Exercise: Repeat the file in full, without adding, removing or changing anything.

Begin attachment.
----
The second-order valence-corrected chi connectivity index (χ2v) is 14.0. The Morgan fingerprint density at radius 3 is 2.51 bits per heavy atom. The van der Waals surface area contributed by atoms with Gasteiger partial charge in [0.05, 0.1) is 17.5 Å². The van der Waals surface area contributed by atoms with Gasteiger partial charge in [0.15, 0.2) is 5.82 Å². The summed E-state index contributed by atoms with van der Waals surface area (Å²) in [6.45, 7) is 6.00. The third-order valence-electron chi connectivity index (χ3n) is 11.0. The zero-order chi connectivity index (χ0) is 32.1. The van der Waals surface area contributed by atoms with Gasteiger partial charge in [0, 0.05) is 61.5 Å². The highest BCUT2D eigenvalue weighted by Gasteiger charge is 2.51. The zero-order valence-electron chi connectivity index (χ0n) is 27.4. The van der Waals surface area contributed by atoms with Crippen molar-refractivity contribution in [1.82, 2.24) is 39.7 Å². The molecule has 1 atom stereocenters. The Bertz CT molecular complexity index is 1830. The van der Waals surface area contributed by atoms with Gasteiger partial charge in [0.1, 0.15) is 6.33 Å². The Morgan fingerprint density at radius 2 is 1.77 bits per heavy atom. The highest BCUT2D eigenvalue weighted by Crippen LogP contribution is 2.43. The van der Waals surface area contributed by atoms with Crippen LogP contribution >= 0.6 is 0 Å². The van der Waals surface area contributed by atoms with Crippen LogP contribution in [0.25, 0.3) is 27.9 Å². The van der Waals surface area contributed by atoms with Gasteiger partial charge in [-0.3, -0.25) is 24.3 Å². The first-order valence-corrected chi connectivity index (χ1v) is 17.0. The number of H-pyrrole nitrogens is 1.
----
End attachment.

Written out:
The second-order valence-corrected chi connectivity index (χ2v) is 14.0. The Morgan fingerprint density at radius 3 is 2.51 bits per heavy atom. The van der Waals surface area contributed by atoms with Gasteiger partial charge in [0.05, 0.1) is 17.5 Å². The van der Waals surface area contributed by atoms with Gasteiger partial charge in [0.15, 0.2) is 5.82 Å². The summed E-state index contributed by atoms with van der Waals surface area (Å²) in [6.45, 7) is 6.00. The third-order valence-electron chi connectivity index (χ3n) is 11.0. The zero-order chi connectivity index (χ0) is 32.1. The van der Waals surface area contributed by atoms with Gasteiger partial charge in [0, 0.05) is 61.5 Å². The highest BCUT2D eigenvalue weighted by Gasteiger charge is 2.51. The zero-order valence-electron chi connectivity index (χ0n) is 27.4. The van der Waals surface area contributed by atoms with Crippen molar-refractivity contribution in [1.82, 2.24) is 39.7 Å². The molecule has 1 atom stereocenters. The Bertz CT molecular complexity index is 1830. The van der Waals surface area contributed by atoms with Gasteiger partial charge in [0.1, 0.15) is 6.33 Å². The Morgan fingerprint density at radius 2 is 1.77 bits per heavy atom. The highest BCUT2D eigenvalue weighted by Crippen LogP contribution is 2.43. The van der Waals surface area contributed by atoms with Crippen LogP contribution >= 0.6 is 0 Å². The van der Waals surface area contributed by atoms with Crippen LogP contribution in [0.25, 0.3) is 27.9 Å². The van der Waals surface area contributed by atoms with Gasteiger partial charge in [-0.3, -0.25) is 24.3 Å². The first-order valence-corrected chi connectivity index (χ1v) is 17.0. The number of H-pyrrole nitrogens is 1.